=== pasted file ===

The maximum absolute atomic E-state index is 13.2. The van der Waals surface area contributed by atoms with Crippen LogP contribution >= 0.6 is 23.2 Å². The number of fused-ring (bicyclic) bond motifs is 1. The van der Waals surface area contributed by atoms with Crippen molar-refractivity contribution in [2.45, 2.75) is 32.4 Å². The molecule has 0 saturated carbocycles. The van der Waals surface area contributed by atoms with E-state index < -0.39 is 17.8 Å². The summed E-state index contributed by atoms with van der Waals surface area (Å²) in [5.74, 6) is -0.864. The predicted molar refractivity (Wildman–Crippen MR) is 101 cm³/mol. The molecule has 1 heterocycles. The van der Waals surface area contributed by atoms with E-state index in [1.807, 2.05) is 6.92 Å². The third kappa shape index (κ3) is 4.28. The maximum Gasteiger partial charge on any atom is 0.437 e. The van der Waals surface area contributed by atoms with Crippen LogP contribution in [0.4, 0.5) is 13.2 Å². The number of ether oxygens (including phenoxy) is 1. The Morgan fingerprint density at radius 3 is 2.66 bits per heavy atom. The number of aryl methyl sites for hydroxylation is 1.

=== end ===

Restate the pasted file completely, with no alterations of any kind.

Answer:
The maximum absolute atomic E-state index is 13.2. The van der Waals surface area contributed by atoms with Crippen LogP contribution >= 0.6 is 23.2 Å². The number of fused-ring (bicyclic) bond motifs is 1. The van der Waals surface area contributed by atoms with Crippen molar-refractivity contribution in [2.45, 2.75) is 32.4 Å². The molecule has 0 saturated carbocycles. The van der Waals surface area contributed by atoms with E-state index < -0.39 is 17.8 Å². The summed E-state index contributed by atoms with van der Waals surface area (Å²) in [5.74, 6) is -0.864. The predicted molar refractivity (Wildman–Crippen MR) is 101 cm³/mol. The molecule has 1 heterocycles. The van der Waals surface area contributed by atoms with E-state index in [1.807, 2.05) is 6.92 Å². The third kappa shape index (κ3) is 4.28. The maximum Gasteiger partial charge on any atom is 0.437 e. The van der Waals surface area contributed by atoms with Crippen LogP contribution in [0.4, 0.5) is 13.2 Å². The number of ether oxygens (including phenoxy) is 1. The Morgan fingerprint density at radius 3 is 2.66 bits per heavy atom. The number of aryl methyl sites for hydroxylation is 1.